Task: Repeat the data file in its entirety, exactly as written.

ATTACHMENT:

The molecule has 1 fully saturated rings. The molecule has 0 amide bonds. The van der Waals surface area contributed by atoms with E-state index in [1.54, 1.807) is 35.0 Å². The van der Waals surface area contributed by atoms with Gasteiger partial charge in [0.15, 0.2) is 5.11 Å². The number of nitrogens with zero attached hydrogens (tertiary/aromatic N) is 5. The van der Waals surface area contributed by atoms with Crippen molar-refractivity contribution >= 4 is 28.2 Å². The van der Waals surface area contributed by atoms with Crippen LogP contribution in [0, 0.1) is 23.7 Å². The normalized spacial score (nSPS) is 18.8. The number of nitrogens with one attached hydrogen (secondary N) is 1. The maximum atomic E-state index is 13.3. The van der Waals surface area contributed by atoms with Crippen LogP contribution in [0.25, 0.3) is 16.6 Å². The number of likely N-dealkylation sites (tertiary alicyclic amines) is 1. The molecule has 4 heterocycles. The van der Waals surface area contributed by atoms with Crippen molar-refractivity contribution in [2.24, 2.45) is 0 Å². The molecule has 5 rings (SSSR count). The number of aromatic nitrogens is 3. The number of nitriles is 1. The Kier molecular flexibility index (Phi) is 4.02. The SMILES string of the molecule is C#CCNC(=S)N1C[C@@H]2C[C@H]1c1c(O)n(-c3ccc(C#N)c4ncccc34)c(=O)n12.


The molecule has 1 fully saturated rings. The molecule has 0 amide bonds. The van der Waals surface area contributed by atoms with E-state index in [1.54, 1.807) is 35.0 Å². The van der Waals surface area contributed by atoms with Gasteiger partial charge in [0.15, 0.2) is 5.11 Å². The number of nitrogens with zero attached hydrogens (tertiary/aromatic N) is 5. The van der Waals surface area contributed by atoms with Crippen molar-refractivity contribution >= 4 is 28.2 Å². The van der Waals surface area contributed by atoms with Crippen LogP contribution in [0, 0.1) is 23.7 Å². The normalized spacial score (nSPS) is 18.8. The number of nitrogens with one attached hydrogen (secondary N) is 1. The maximum atomic E-state index is 13.3. The van der Waals surface area contributed by atoms with Crippen LogP contribution in [0.25, 0.3) is 16.6 Å². The number of likely N-dealkylation sites (tertiary alicyclic amines) is 1. The molecule has 4 heterocycles. The van der Waals surface area contributed by atoms with Crippen molar-refractivity contribution in [2.24, 2.45) is 0 Å². The molecule has 5 rings (SSSR count). The number of aromatic nitrogens is 3. The number of nitriles is 1. The Kier molecular flexibility index (Phi) is 4.02. The SMILES string of the molecule is C#CCNC(=S)N1C[C@@H]2C[C@H]1c1c(O)n(-c3ccc(C#N)c4ncccc34)c(=O)n12.